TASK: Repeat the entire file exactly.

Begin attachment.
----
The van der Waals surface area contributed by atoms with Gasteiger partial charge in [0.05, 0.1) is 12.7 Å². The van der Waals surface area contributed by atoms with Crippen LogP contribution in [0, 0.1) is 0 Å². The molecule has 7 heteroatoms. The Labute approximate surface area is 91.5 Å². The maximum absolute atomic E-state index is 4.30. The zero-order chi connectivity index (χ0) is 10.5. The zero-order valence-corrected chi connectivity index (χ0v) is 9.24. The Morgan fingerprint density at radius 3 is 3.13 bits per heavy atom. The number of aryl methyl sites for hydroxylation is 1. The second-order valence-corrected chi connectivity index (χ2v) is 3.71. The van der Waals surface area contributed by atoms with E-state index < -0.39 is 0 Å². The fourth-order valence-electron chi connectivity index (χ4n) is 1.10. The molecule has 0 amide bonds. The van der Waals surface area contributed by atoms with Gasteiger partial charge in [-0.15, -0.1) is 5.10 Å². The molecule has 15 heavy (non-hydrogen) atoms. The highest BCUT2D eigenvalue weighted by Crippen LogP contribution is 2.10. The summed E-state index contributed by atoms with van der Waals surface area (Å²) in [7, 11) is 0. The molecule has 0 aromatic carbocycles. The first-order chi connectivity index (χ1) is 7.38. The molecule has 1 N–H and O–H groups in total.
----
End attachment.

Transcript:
The van der Waals surface area contributed by atoms with Gasteiger partial charge in [0.05, 0.1) is 12.7 Å². The van der Waals surface area contributed by atoms with Crippen LogP contribution in [0, 0.1) is 0 Å². The molecule has 7 heteroatoms. The Labute approximate surface area is 91.5 Å². The maximum absolute atomic E-state index is 4.30. The zero-order chi connectivity index (χ0) is 10.5. The zero-order valence-corrected chi connectivity index (χ0v) is 9.24. The Morgan fingerprint density at radius 3 is 3.13 bits per heavy atom. The number of aryl methyl sites for hydroxylation is 1. The second-order valence-corrected chi connectivity index (χ2v) is 3.71. The van der Waals surface area contributed by atoms with E-state index < -0.39 is 0 Å². The fourth-order valence-electron chi connectivity index (χ4n) is 1.10. The molecule has 0 amide bonds. The van der Waals surface area contributed by atoms with Gasteiger partial charge in [-0.15, -0.1) is 5.10 Å². The molecule has 15 heavy (non-hydrogen) atoms. The highest BCUT2D eigenvalue weighted by Crippen LogP contribution is 2.10. The summed E-state index contributed by atoms with van der Waals surface area (Å²) in [7, 11) is 0. The molecule has 0 aromatic carbocycles. The first-order chi connectivity index (χ1) is 7.38. The molecule has 1 N–H and O–H groups in total.